During a June 25, 2008, appearance on CNBC’s Kudlow & Company, Sarah Palin said, "Sen. McCain is wrong" on the issue of oil drilling.  She said, "I think he’s going to evolve into eventually supporting ANWR opening also …  I’d like the opportunity to change his mind about ANWR."  She was also asked about the possibility of being chosen as McCain’s running mate and said, "it’s really probably out of the realm of possibility to be tapped for that position, so I don’t even have to worry about it."  

Read the transcript of the interview below the fold.

Hat tip: Environmental Capital.

CNBC’s Larry Kudlow:  Sen. McCain says it’s too pristine to drill, Sen. Obama says that drilling won’t work, what is your response to this?  How do you fight back?

Palin: Well, it will work and Sen. McCain is wrong on that issue.  He’s right on a whole lot of issues though, thank goodness, and he’s understanding and evolving with his position on OCS [Outer Continential Shelf drilling], so that’s encouraging.  I think he’s going to evolve into eventually supporting ANWR opening also.  Obama is way off-base on all that.  Those politicians who don’t understand that we need more domestic supply of energy flown into our hungry markets, you know they’re living in lala land and we’re in a world of hurt if their agenda continues to be to lock up these safe, secure, domestic supplies of energy.

Kudlow: Tell me about the world of hurt, in your judgment.  The criticism of ANWR is — this is what you hear from people in both political parties — there’s not enough to matter, it will take too long, and it won’t impact the price of oil internationally or gas at the pump.  How do you respond to that?

Palin:  Well, it will impact, in a positive sense, the price of fuel eventually; we’ve got to start somewhere.  Again, we’ve got domestic supply sitting there underground the reserves are ready to be tapped, and nowhere more than Alaska, Alaskans would be impacted by development in ANWR and here in Alaska our constituents, the people who live here, want it drilled.  That tells me that we have confidence in the safety and the responsibility that we’ll see there with the development of ANWR.  Remember too, Larry, we’re talking about a sliver of the coastal plain of Alaska being explored and drilled for oil.  It’s about the footprint of a 2,000-acre plot of land that’s smaller than the footprint of LAX, for instance.  So it’s not so grandiose an acreage that it is out of the realm of possibility for others to start understanding why it is that we can do this safely, we could have a small footprint, and not adversely impact the land, the wildlife, that’s part of Alaska.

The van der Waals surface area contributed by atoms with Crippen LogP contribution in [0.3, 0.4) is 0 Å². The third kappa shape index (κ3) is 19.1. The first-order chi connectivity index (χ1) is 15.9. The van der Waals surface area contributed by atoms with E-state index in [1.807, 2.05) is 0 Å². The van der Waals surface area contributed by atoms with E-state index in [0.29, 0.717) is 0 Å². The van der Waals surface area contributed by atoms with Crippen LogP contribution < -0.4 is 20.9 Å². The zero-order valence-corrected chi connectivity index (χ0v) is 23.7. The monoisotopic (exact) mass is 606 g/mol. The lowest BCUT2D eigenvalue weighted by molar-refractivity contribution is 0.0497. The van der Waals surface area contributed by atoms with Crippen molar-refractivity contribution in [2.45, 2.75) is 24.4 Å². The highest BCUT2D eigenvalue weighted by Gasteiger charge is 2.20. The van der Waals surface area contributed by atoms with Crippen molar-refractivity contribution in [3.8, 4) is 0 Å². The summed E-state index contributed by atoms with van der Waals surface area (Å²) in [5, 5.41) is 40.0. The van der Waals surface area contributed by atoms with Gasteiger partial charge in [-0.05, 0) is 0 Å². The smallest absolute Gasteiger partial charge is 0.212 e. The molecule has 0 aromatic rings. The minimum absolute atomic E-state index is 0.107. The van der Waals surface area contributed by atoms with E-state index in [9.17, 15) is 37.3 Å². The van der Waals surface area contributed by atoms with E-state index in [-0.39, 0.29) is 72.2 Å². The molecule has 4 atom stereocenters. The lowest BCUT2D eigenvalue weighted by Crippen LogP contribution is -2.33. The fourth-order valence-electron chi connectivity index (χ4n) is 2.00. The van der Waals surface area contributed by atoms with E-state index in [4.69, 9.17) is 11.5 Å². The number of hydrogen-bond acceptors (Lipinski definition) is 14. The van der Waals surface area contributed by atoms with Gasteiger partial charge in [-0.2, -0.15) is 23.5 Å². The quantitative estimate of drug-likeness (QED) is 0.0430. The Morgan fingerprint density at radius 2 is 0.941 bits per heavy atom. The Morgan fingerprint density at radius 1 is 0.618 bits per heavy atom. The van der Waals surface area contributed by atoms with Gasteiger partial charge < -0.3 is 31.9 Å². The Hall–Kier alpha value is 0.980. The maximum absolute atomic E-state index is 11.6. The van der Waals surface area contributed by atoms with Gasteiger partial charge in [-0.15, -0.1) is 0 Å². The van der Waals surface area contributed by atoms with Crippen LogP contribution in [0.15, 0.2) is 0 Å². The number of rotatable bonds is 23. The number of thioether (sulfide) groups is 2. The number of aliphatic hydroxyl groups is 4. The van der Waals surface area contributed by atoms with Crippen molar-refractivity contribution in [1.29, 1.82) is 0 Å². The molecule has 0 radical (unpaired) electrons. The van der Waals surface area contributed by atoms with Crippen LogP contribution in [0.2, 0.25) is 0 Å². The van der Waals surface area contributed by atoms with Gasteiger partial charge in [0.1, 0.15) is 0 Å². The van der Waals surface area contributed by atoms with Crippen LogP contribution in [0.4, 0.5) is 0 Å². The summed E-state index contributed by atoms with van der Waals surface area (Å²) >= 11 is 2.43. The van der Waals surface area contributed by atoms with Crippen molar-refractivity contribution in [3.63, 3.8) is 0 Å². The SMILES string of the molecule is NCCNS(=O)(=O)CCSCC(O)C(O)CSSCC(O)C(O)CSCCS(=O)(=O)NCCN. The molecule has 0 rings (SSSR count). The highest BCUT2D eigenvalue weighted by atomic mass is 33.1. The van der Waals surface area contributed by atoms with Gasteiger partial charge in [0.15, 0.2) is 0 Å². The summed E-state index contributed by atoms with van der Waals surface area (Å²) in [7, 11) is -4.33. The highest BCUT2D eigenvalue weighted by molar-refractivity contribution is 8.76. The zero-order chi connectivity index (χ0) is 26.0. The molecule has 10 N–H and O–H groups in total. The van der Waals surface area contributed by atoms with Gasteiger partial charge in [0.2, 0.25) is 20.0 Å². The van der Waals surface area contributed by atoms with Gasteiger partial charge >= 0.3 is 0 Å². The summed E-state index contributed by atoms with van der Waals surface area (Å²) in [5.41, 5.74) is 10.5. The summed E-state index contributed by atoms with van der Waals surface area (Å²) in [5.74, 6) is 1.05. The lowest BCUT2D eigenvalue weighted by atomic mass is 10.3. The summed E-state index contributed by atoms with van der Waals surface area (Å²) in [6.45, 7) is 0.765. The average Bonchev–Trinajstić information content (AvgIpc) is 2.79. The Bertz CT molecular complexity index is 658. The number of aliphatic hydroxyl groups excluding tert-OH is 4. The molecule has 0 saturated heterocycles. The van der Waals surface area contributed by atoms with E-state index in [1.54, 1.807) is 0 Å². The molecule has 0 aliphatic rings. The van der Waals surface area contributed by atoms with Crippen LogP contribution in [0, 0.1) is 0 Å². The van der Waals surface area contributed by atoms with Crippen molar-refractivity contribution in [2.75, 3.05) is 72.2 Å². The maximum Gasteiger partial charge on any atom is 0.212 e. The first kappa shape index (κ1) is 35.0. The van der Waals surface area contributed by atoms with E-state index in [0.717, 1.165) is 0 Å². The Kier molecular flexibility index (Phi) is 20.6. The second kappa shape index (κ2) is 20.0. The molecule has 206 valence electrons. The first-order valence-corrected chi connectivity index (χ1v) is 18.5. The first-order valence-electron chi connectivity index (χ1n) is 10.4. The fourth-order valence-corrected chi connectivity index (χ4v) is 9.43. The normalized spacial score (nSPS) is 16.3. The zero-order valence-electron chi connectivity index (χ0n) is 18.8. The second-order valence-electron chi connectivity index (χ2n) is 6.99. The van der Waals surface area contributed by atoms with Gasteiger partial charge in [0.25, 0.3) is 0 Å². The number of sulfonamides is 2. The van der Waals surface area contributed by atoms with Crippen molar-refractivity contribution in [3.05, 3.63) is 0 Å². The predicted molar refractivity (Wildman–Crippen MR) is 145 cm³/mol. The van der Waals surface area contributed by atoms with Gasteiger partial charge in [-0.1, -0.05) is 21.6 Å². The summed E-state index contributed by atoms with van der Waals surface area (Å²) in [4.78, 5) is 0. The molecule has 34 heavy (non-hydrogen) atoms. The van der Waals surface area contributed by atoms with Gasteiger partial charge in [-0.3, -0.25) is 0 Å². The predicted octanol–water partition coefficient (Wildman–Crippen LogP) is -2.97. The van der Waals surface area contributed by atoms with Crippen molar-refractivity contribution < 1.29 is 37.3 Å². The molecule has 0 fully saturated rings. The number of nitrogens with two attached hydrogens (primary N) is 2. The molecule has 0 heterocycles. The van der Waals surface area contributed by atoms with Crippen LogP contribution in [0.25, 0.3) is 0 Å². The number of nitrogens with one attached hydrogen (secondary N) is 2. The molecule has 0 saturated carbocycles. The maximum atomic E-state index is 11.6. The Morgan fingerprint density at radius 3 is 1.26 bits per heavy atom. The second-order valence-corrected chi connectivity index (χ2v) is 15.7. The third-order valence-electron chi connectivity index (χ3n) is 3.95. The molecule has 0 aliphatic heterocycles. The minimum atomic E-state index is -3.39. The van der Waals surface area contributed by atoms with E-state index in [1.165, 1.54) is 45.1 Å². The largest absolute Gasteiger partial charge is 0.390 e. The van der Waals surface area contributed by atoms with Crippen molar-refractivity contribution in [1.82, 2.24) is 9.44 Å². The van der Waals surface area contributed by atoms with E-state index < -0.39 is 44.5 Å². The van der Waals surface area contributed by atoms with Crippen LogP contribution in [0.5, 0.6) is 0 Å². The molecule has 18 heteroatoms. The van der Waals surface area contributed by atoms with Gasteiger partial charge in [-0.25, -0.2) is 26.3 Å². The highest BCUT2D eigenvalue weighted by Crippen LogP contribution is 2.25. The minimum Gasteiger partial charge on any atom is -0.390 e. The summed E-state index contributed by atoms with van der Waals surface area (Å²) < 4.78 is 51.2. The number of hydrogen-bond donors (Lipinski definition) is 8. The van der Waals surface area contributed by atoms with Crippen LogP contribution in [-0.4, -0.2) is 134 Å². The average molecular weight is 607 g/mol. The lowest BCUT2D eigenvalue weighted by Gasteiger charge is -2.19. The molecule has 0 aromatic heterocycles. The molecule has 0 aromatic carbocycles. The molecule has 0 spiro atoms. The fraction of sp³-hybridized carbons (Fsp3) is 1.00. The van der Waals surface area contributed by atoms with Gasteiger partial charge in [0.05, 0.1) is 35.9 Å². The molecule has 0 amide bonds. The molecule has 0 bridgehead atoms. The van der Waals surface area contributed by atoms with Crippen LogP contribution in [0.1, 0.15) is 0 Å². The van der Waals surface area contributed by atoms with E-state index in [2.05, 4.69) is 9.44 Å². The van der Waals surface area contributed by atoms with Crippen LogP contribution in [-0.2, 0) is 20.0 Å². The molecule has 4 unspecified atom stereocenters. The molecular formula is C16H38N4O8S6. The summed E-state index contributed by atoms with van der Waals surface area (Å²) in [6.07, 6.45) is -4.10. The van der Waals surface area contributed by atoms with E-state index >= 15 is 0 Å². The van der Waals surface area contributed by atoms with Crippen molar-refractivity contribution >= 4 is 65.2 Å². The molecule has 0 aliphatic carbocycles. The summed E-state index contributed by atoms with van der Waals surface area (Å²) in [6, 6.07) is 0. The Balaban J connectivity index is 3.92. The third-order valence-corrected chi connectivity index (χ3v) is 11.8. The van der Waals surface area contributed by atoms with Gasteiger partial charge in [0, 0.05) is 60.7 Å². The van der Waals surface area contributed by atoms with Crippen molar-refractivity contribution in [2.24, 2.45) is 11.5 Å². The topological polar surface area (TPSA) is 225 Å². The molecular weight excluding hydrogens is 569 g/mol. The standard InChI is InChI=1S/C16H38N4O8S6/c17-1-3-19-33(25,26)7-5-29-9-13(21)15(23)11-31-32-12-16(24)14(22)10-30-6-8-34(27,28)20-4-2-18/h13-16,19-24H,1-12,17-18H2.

Kudlow:  What have we got up there in ANWR? Just a bunch of big fat blue flies? People say nobody goes up there. Humanoids don’t populate it.  It’s just the blue flies.  I mean I want to keep the blue flies healthy; maybe you can tell us about that.

Palin:  We want to keep the blue flies healthy also. It’s a small portion of land up there.  Alaskans understand that while we have these reserves underground ready to be tapped, we want to invite safe, responsible development.  We want those who can safely develop, we want them to compete for the right to tap these resources and start feeding these hungry markets.

Kudlow: How long will it take? Sen. Obama says this and a lot of Democrats say this, some Republicans.  How long will it take, Governor, to start lifting out of ANWR?

Palin:  It’s going to take at least five years.  And there are other areas of Alaska too that have the reserves that need to be tapped, certainly offshore, there’s trillions of cubic feet of natural gas and billions of barrels of oil there too that need to be tapped.  We also have a natural gas pipeline that is underway now, a process to get that constructed, where we can build infrastructure and allow known reserves of natural gas up on our north slope, it’s already there, it’s already proven, to be tapped and flow through our natural gas pipeline.  Our legislature is dealing with that issue right now, getting ready to license a company to build that gas line, again to feed these hungry markets.